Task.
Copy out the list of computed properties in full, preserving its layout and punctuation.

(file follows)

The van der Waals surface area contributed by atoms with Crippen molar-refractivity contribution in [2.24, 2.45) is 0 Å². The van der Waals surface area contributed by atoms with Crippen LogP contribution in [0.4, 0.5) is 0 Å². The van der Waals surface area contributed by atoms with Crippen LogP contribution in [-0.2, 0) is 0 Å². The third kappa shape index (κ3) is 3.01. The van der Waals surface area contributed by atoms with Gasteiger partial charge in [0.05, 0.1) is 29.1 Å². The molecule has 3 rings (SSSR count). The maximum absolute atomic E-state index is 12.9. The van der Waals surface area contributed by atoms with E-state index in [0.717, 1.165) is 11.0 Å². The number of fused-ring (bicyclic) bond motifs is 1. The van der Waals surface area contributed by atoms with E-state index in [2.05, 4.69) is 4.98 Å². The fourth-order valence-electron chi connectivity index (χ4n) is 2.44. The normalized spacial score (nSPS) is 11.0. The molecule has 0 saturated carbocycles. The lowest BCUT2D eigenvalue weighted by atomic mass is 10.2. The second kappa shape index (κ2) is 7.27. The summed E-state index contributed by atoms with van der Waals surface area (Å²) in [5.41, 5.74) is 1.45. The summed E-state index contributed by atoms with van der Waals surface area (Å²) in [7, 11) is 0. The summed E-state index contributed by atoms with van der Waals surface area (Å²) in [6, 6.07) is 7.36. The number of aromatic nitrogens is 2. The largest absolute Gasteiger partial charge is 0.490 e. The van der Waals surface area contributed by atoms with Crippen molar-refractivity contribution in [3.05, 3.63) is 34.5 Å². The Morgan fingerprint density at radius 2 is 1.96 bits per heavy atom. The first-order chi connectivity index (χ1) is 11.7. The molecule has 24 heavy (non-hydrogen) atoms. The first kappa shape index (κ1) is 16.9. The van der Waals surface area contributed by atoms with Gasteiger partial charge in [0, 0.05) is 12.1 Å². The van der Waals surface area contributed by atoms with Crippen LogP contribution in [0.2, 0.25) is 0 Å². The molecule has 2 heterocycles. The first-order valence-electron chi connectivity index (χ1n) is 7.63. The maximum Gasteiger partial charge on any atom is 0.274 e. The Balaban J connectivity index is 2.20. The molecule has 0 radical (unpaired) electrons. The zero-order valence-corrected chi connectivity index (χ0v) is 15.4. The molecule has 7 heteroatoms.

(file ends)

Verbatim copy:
The van der Waals surface area contributed by atoms with Crippen molar-refractivity contribution in [2.24, 2.45) is 0 Å². The van der Waals surface area contributed by atoms with Crippen LogP contribution in [0.4, 0.5) is 0 Å². The van der Waals surface area contributed by atoms with Crippen LogP contribution in [-0.2, 0) is 0 Å². The third kappa shape index (κ3) is 3.01. The van der Waals surface area contributed by atoms with Gasteiger partial charge in [0.05, 0.1) is 29.1 Å². The molecule has 3 rings (SSSR count). The maximum absolute atomic E-state index is 12.9. The van der Waals surface area contributed by atoms with E-state index in [0.717, 1.165) is 11.0 Å². The number of fused-ring (bicyclic) bond motifs is 1. The van der Waals surface area contributed by atoms with E-state index in [2.05, 4.69) is 4.98 Å². The fourth-order valence-electron chi connectivity index (χ4n) is 2.44. The normalized spacial score (nSPS) is 11.0. The molecule has 0 saturated carbocycles. The lowest BCUT2D eigenvalue weighted by atomic mass is 10.2. The second kappa shape index (κ2) is 7.27. The summed E-state index contributed by atoms with van der Waals surface area (Å²) in [5.41, 5.74) is 1.45. The summed E-state index contributed by atoms with van der Waals surface area (Å²) in [7, 11) is 0. The summed E-state index contributed by atoms with van der Waals surface area (Å²) in [6, 6.07) is 7.36. The number of aromatic nitrogens is 2. The largest absolute Gasteiger partial charge is 0.490 e. The van der Waals surface area contributed by atoms with Crippen molar-refractivity contribution in [3.05, 3.63) is 34.5 Å². The Morgan fingerprint density at radius 2 is 1.96 bits per heavy atom. The first-order chi connectivity index (χ1) is 11.7. The molecule has 24 heavy (non-hydrogen) atoms. The first kappa shape index (κ1) is 16.9. The van der Waals surface area contributed by atoms with Gasteiger partial charge in [0, 0.05) is 12.1 Å². The van der Waals surface area contributed by atoms with Crippen LogP contribution in [0.2, 0.25) is 0 Å². The molecule has 2 heterocycles. The first-order valence-electron chi connectivity index (χ1n) is 7.63. The maximum Gasteiger partial charge on any atom is 0.274 e. The Balaban J connectivity index is 2.20. The molecule has 0 radical (unpaired) electrons. The zero-order valence-corrected chi connectivity index (χ0v) is 15.4. The molecule has 7 heteroatoms.